Proceeds from the auctioned artworks are divided evenly between the artists and the club. “Normally, if an artist sells a work through one of our exhibitions, they receive 70% and the club receives 30%, but because the fall auction series is our principal fundraiser, our artist-members have graciously agreed to a 50/50 split,” Seymour said.
Beginning on Monday, Oct. 3, all artworks entered in the fall auction series will be displayed in a public exhibition at the Salmagundi Club. On Thursday, Oct. 6, the club will host a reception from 6-8 p.m. that includes the presentation of awards to the exhibition’s prizewinners.
Exhibition hours are Monday through Friday from 1-6 p.m., and weekends from 1-5 p.m. Auction dates and times are Friday, Oct. 14 commencing at 8 p.m.; Sunday, Oct. 23 at 2 p.m. (following a brunch from 11 a.m. till 3 p.m. in the club’s dining room); and Friday Oct. 28 starting at 8 p.m. All events, including the brunch and reception, are open to the public. The Salmagundi Club is located at 47 Fifth Avenue between 11th and 12th Streets in Manhattan.
Online catalogs for the three October auctions may be viewed online at www.LiveAuctioneers.com, where prospective bidders may also sign up to bid absentee or live via the Internet. Absentee bidding will also be available via written bidding forms at the preview.
About the Salmagundi Club:
Steeped in history, the Salmagundi Club is one of the oldest art associations in the United States. Since 1917, it has been headquartered in what is now the only remaining brownstone on Fifth Avenue, directly across from the First Presbyterian Church. Its roster of past members includes such fine-art luminaries as Thomas Moran, William Merritt Chase, Louis Comfort Tiffany, N.C. Wyeth and Childe Hassam. Of its 850 currently active members, more than 600 are artists.
The club’s activities include art classes, exhibitions, painting demonstrations and both fundraising and social events. The nonprofit Salmagundi Club owns a collection of more than 1,500 works of art spanning its 140-year history.
This sale will draw together some of the finest exponents of printmaking across five centuries, encompassing a variety of styles and techniques.
Highlights from the Old Master section include Albrecht Dürer’s engraving Saint Jerome in his Study. Together with Melencolia, also in the sale, this engraving represents the pinnacle of Dürer’s achievement in this medium. Rembrandt Harmensz van Rijn is featured by a very fine and atmospheric impression of the first state of Faust.
The Modern section comprises an interesting group of works by Pablo Picasso including a series of etchings from his early period in Paris, known as La Suite des Saltimbanques.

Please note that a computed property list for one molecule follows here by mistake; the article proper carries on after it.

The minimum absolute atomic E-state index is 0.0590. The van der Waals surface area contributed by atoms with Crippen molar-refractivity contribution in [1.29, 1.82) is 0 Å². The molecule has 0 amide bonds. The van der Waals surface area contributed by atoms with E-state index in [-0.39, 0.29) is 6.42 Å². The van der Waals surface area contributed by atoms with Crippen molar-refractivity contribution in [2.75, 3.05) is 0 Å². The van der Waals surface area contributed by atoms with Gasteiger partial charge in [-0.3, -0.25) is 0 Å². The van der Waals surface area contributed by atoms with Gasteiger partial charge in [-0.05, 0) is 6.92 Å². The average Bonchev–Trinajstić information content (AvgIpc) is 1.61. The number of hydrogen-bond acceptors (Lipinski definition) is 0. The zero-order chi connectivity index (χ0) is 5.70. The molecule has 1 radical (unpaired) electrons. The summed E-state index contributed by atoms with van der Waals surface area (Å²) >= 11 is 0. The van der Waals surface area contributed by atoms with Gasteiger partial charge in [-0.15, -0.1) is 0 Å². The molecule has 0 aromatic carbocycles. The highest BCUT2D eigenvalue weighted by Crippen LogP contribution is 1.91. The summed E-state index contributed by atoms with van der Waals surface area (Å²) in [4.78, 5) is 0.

The printed work of Joan Miró is represented by a number of rare artist’s proofs which illustrate his collaboration with the printer Mourlot. These were acquired by the present owner directly from the famous French printer who became a reference point for important 20th Century artists.
Eminent artists such as Andy Warhol, Roy Lichtenstein, as well as Keith Haring, Richard Hamilton and Damien Hirst feature in the Pop and Contemporary section.
Leland Little Auction & Estate Sales, Ltd. is proud to announce their second consecutive million dollar sale. As with all LLAES, Ltd. catalogued auctions, this sale garnered an international audience and a packed house. Over 1200 absentee and phone bids were executed on sale day, with an additional 800 bidders registered through Live Auctioneers. More than 200 bidders energized the house with traditional floor bidding.
This auction was held at LLAES, Ltd’s auction gallery in Hillsborough, North Carolina, which is currently being expanded by 5,500 square feet, bringing their overall square footage to 15,500 square feet. This expansion will offer 2000 square feet of additional gallery space, a state of the art walk in wine cooler, and ample storage space for consignors. Construction is expected to be complete by December of 2011.
This landmark auction was led by the catalogue cover lot, a 19th century French Parcel Gilt & Gem Set Jewel Casket, which brought top honors selling for $69,000 (prices include the 15% buyers premium). Despite strong international interest, this casket will remain in the United States. Another top lot was a bronze by Janet Scudder (Am., 1869-1940) which breezed past its estimate to achieve $52,900.
The remainder of the 700 lot Catalogue Auction saw strength and consistency
from start to finish. An outstanding Confederate and militaria collection opened the bidding on sale day. A Confederate North Carolina Contract Forage Cap more than doubled its estimate, hammering for $14,375. With fervent bidding between phone and floor bidders a rare Mendenhall, Jones & Gardner Confederate Rifle rose to $17,250. Another top lot was a McElroy Confederate Foot Officer’s Sword, which sold for $10,350.
This sale offered an impressive collection of North Carolina and southern pottery, the quality of which was reflected by bidding activity on sale day. An Alamance County Redware plate, circa 1880, North Carolina, which was a property deaccession from the Museum of Southern Decorative Arts to benefit their acquisitions fund, sailed past its estimate to achieve $13,225. Other top sellers include a NC Slip Decorated Redware Plate which sold for $5,750 and a NC Slip Decorated Redware Pitcher which hammered for $4,370.